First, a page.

So that’s a list of reasons not to start up a business. You can take this or leave it, use it as a reason not to take the plunge or use it as a reason to say “fuck you… I’m doing it in spite of all those things”. At least you know what they are though!

Learning as a service – what’s that all about then?

A while back I started using the term ‘learning as a service’ to describe the service we provide at Learning Pool. It started as a throw away comment but has somehow gathered legs and I often get asked to talk about what I meant by this when I meet people.

The whole ‘.,, as a service’ thing started as a software phenomenon and software as a service (SAAS) is a massive area of growth in that industry. This has been the inspiration or many of the things that Learning Pool has developed over the last few years and it’s a strategy that I and the rest of the management team are really committed to. We think we’re largely unique in the ‘learning’ industry and that’s hopefully got a lot to do with our success so far. Here’s why we love this model:

Its low cost – there are no two ways about it, our offerings are cost effective, not just because there are no upfront fees but because the cost per head is so incredibly low compared to face to face training or bespoke e-learning development. The pay as you go nature of what we offer is also really compelling for new customers who don’t need to eat into dwindling cap ex budgets to use our services;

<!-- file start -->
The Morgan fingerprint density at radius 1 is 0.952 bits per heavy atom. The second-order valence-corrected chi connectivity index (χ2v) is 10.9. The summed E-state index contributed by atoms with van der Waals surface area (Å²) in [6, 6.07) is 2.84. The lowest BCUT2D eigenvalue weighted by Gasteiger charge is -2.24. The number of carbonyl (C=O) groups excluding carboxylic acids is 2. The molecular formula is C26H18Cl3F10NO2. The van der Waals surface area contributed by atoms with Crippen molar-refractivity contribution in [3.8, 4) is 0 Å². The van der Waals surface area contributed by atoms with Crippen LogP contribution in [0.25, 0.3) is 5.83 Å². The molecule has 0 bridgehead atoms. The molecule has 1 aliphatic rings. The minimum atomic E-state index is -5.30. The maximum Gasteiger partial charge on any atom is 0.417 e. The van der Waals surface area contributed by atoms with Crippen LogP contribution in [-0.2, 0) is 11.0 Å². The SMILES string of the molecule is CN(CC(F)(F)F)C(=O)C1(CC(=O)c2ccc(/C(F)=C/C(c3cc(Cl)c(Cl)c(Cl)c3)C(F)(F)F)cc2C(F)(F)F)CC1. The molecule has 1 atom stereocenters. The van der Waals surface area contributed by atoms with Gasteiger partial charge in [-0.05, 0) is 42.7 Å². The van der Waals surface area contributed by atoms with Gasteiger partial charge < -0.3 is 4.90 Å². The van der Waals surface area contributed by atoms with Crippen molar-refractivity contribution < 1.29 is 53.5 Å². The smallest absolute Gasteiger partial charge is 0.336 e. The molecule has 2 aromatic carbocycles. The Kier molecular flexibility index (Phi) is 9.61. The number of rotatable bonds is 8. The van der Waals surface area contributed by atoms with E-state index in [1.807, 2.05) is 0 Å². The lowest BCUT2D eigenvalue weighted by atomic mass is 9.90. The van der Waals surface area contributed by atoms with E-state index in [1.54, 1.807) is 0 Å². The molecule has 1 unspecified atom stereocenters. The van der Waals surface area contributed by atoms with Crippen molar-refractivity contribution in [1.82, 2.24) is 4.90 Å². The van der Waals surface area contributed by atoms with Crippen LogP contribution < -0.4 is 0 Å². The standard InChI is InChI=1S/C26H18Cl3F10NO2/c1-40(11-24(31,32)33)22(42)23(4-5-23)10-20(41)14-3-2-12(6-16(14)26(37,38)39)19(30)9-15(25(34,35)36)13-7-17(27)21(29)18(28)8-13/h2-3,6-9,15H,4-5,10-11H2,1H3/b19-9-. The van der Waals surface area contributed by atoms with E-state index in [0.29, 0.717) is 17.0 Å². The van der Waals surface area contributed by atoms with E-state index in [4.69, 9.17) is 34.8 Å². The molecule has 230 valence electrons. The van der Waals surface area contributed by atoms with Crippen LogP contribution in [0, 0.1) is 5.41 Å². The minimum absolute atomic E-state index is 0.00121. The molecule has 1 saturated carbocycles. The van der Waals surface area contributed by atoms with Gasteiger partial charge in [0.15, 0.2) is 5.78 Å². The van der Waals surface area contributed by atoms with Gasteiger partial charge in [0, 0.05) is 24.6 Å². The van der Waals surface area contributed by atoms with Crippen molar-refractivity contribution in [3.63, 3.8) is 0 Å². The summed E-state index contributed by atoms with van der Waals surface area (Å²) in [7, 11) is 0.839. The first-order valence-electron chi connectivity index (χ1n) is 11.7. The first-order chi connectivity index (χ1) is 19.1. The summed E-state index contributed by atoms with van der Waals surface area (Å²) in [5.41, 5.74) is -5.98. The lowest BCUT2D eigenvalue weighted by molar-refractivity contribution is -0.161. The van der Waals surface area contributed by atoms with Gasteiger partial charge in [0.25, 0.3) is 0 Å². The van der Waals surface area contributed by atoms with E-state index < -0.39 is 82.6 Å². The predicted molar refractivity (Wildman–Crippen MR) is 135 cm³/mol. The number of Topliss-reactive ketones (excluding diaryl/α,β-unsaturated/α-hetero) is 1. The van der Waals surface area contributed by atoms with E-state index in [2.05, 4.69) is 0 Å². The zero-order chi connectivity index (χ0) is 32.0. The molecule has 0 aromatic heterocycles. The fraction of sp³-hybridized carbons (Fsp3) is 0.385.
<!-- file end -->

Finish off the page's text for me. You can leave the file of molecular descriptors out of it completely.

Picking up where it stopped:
The service switches on immediately – our customers expect to buy something today and see it tomorrow. While there are practical limits to this for a lot of our customers (getting 10 people to agree to a colour scheme for example), this is pretty much how it is with Learning Pool and because we own the technology, that challenge is all ours so our customers don’t need to worry about any of it;

It scales – our customers range from small organisations with a few hundred staff to massive councils with tens of thousands of staff not to mention partners and associates. Regardless of the size of organisation, our service can scale to meet the need and because we’re in control of our infrastructure, we can keep a couple of steps ahead of what our customers need so that they rarely notice the difference;

There are no set-up fees – there just aren’t. Our customers pay a subscription service that they can stop paying when they decide to. Luckily this very rarely happens;

The service improves all the time – this isn’t all to do with the service nature of what we do. It’s actually more because we are a community and that we listen intently to what our customers need. It’s also because we have a great in-house team who are motivated to continually improve our offerings but the service nature of Learning Pool means that the improvements are almost always free and just sort of happen for customers;

You can make the service do what you need it to because there’s an element of customisation available in the technology. This means that although they sit on the same platform, no two customers need have exactly the same Learning Pool service so it still meets everyone’s needs despite the low costs;

We deliver tangible outcomes and return. This is really important for our customers and because they have the option to switch the service off at any time, we are motivated to help customers demonstrate that they can make real savings by using our services. This is a key element to the service side of Learning Pool. We want customers to stay with us for years and have a proud record of rarely losing customers despite it being fairly easy for them to switch supplier.

Selecting this business model for Learning Pool was maybe the most crucial decision we ever made although I’m not sure we thought about it as much as we should have at the time. Instead it sort of grew organically from that day around my kitchen table… I guess some things are just meant to be.

Coming soon – a blog about the pros and cons of this business model from a more commercial  perspective.